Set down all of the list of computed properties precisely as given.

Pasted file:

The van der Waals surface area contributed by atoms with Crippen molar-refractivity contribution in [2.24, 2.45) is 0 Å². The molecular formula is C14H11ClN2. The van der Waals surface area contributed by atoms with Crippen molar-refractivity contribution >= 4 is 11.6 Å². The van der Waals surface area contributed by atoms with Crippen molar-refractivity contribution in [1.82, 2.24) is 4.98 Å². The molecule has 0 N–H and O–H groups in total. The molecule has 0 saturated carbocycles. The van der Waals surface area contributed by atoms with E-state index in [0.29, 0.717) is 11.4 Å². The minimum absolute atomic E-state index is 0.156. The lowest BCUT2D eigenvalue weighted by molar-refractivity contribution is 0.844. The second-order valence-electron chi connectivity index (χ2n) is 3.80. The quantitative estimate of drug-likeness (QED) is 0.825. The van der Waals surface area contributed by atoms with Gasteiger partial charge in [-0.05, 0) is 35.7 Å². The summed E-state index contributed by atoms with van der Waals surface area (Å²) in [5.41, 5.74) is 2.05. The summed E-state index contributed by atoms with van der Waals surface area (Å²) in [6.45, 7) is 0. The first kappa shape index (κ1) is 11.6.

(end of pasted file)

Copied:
The van der Waals surface area contributed by atoms with Crippen molar-refractivity contribution in [2.24, 2.45) is 0 Å². The molecular formula is C14H11ClN2. The van der Waals surface area contributed by atoms with Crippen molar-refractivity contribution >= 4 is 11.6 Å². The van der Waals surface area contributed by atoms with Crippen molar-refractivity contribution in [1.82, 2.24) is 4.98 Å². The molecule has 0 N–H and O–H groups in total. The molecule has 0 saturated carbocycles. The van der Waals surface area contributed by atoms with E-state index in [0.29, 0.717) is 11.4 Å². The minimum absolute atomic E-state index is 0.156. The lowest BCUT2D eigenvalue weighted by molar-refractivity contribution is 0.844. The second-order valence-electron chi connectivity index (χ2n) is 3.80. The quantitative estimate of drug-likeness (QED) is 0.825. The van der Waals surface area contributed by atoms with Gasteiger partial charge in [-0.05, 0) is 35.7 Å². The summed E-state index contributed by atoms with van der Waals surface area (Å²) in [5.41, 5.74) is 2.05. The summed E-state index contributed by atoms with van der Waals surface area (Å²) in [6.45, 7) is 0. The first kappa shape index (κ1) is 11.6.